Friday, April 21, 2006

Iraqi Citizen Journalists


Those who read this blog know that I am a strong supporter of citizen journalism. I believe that, especially in the developing world, citizens can often provide more honest accounts than the state-contolled (and often self-censoring) mainstream media. However, it is with a mixture of satisfaction and regret that I write about citizen journalism in Iraq. This is in part because their burden is too great, in part because the tragic story they are telling is made even more unbearable by the fact that it is being told be citizens, not by a well-coiffed TV anchor who can give the false impression of the calm that comes with distance.

Why is the burden on Iraqi citizen journalists so great? The extremely dangerous situation in many parts of Iraq has limited the mobility of many professional journalists, who are not able to thoroughly cover events as they occur. The responsibility for telling these stories falls to Iraqis, particularly bloggers. I am speaking not only the exquisite and well-known sites like Iraq the Model, who have consciously and successfully taken on the role of alternative news source, but also of individual bloggers how are caught up by news even when they are not seeeking it.

I am thinking specifically of Zeyad of Healing Iraq. Last Sunday he went to visit his aunt in Adhamiya, a Sunni neighborhood in Baghdad. Subsequently, the neighborhood was attacked by armed groups in police uniforms from the Interior Ministry, possible accompanied by militiamen. The area was sealed off (by whom?) so Zeyad was unable to leave. Power was cut off for 48 hours. When the power returned, Zeyad went online and wrote a blog post. "I'm on dial up now so I have to sign off," he wrote. "I probably won't be able to post again until tomorrow night. Hopefully the situation would have calmed down by then; it's extremely tense at the moment."

On Thursday he was still unable to leave his aunt's home, but instead of sitting around and let the tension overtake him, he decided to write about what was going on around him. He recounts, with astounding detail, the Adhamiya battle. His account is almost too immediate. You can hear the "inferno of machine gun fire," "the familiar buzz of an American unmanned surveillance plane in the air," "American helicopters... circling the area." On Tuesday, things calmed down a bit.

"People were seen on the streets at 5 pm and bakeries and supermarkets opened for a couple of hours. We went out for supplies; bread, petrol, cigarettes and Pepsi. There was no electric power since Monday morning. We heard from friends and relatives that life was going on 'normally' in other parts of the capital; the obligatory car bomb or roadside bomb, politicians still bickering, corpses still turning up at random locations, people still being kidnapped and assassinated, you know, the usual everyday stuff."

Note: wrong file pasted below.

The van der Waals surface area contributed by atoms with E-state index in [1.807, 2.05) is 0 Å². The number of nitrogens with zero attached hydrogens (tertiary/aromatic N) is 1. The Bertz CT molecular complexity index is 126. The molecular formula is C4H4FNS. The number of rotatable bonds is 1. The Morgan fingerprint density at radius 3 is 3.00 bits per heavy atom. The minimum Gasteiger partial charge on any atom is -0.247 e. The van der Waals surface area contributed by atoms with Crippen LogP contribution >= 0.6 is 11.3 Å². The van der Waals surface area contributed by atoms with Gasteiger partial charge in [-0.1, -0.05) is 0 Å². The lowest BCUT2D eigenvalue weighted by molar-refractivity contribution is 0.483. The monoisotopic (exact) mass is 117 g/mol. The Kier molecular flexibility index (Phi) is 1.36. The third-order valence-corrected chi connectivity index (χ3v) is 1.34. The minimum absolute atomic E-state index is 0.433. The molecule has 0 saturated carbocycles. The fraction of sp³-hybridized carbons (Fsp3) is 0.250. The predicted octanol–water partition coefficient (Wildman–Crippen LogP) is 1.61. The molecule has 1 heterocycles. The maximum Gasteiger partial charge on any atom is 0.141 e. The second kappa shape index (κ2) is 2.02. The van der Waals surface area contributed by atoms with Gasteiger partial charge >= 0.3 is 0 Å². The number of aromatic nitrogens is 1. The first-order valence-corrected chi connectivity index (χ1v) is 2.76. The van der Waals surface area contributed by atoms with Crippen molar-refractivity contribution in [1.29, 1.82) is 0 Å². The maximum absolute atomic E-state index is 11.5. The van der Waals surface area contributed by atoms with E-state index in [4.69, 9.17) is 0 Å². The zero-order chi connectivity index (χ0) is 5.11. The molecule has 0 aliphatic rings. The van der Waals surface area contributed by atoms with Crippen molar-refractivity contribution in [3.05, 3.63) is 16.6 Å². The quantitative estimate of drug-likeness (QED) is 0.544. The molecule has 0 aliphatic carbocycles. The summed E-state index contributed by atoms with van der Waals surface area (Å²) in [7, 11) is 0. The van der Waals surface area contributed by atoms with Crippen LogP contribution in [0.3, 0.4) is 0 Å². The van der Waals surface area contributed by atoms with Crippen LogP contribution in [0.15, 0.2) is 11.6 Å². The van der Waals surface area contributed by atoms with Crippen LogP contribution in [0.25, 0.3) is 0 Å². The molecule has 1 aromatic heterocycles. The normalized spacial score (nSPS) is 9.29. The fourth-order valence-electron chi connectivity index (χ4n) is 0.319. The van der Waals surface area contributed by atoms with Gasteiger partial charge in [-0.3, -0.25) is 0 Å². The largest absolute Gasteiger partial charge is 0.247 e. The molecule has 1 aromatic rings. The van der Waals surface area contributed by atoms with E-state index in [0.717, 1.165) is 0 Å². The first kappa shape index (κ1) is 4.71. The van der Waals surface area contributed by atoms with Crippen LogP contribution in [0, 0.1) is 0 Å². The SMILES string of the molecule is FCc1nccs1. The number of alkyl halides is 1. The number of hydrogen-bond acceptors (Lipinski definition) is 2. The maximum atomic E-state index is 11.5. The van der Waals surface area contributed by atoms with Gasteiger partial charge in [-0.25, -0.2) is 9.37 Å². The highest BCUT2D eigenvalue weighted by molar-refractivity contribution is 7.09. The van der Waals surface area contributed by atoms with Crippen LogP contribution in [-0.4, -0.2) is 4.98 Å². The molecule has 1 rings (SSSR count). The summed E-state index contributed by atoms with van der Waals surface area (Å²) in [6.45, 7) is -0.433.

On Wednesday, things calmed down enough that Zeyad went out to take photos of the roadblocks and the eerily calm streets under an surprisingly blue sky. He even used Google Earth to make detailed maps of the fighting (see photo above). He also recorded the comments of residents.

"They were all Iranians."

"The attack Monday was punishment for Adhamiya because they opposed Ja'fari's nomination as PM."

"The National Guards are such treacherous bastards. They turned against Adhamiya."

Another citizen journalist, Konfused Kid, also covered the Adhamiya battle. At one point, he called a classmate who said that in the rest of the city everything else was normal. "His talk seemed very alien to me at the moment," writes the Kid, "as if speaking from another planet, I found normalcy irrelevant, he tried to talk me up about the graduation party but I almost wanted to slam the phone in his face, where the fuck are we and where are you? it was weird because normally I didn't give a damn.

This is citizen journalism at its best: the telling personal detail, the big picture, the photo evidence. Citizen journalism gives us the opportunity to know much more about what is happening in the world. But do we want to know that much? Can we (and I speak here for the comfortable West) bear to truly understand what it is like to live in a war zone, to hear each machine gun round as if it was rattling our own windows, to almost taste the bread, cigarettes and Pepsi that they consumed? Will we be paralyzed by shock and grief? Will we simply tune out and ignore what is too painful to acknowledge? Or will we react, realize that the people suffering are not so different from ourselves and that maybe this implies a bit of responsibility on our part for what happens to them?

categories: citizen journalism_, the "developing world"_, general democracy blogging_

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Comments:
This is probably the best blog entry I have read at this blog to date.
 
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